Although Congress and the Environmental Protection Agency are busy figuring out how to regulate emissions of greenhouse gases, the U.S. Fish and Wildlife Service isn’t going to get into the game. Interior Secretary Ken Salazar announced today that the agency would not use the polar bear as a way to clamp down on the global emissions that are melting the sea ice that the threatened species depends on.
In May 2008, the Bush Administration, after multiple lawsuits, put the polar bear on the endangered species list and acknowledged that the survival of the species is jeopardized by climate change. At the same time, it issued a special rule that prevented the regulation of greenhouse gas emissions on behalf of the polar bear. Bush officials argued that the Endangered Species Act wasn’t the right approach for climate regulation. Today, Salazar agreed.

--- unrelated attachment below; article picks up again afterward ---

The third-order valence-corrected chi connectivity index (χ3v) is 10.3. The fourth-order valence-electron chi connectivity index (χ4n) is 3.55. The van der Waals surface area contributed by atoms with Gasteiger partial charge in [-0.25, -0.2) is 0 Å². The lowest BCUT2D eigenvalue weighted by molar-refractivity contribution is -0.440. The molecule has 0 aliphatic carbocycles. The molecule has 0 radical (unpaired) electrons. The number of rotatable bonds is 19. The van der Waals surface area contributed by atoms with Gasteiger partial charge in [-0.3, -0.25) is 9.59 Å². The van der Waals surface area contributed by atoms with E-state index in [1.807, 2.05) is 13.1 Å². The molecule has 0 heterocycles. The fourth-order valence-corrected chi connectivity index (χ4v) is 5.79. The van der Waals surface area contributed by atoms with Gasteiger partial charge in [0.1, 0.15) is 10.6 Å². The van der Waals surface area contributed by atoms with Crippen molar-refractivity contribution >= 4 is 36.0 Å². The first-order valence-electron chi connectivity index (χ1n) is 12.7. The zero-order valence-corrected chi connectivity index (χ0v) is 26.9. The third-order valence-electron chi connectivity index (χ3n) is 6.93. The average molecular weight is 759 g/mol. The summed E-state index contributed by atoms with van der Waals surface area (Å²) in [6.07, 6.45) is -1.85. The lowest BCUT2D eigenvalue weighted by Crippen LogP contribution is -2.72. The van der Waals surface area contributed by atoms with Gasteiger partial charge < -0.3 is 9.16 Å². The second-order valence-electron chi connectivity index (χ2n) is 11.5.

“We must do all we can to help the polar bear recover, recognizing that the
greatest threat to the polar bear is the melting of Arctic sea ice caused
by climate change,” Salazar said. “However, the Endangered Species Act is
not the proper mechanism for controlling our nation’s carbon emissions.
Instead, we need a comprehensive energy and climate strategy that curbs
climate change and its impacts – including the loss of sea ice. Both
President Obama and I are committed to achieving that goal.”
The Center for Biological Diversity, an environmental group, was particularly unhappy.
Photo: Steve Hillebrand /USFWS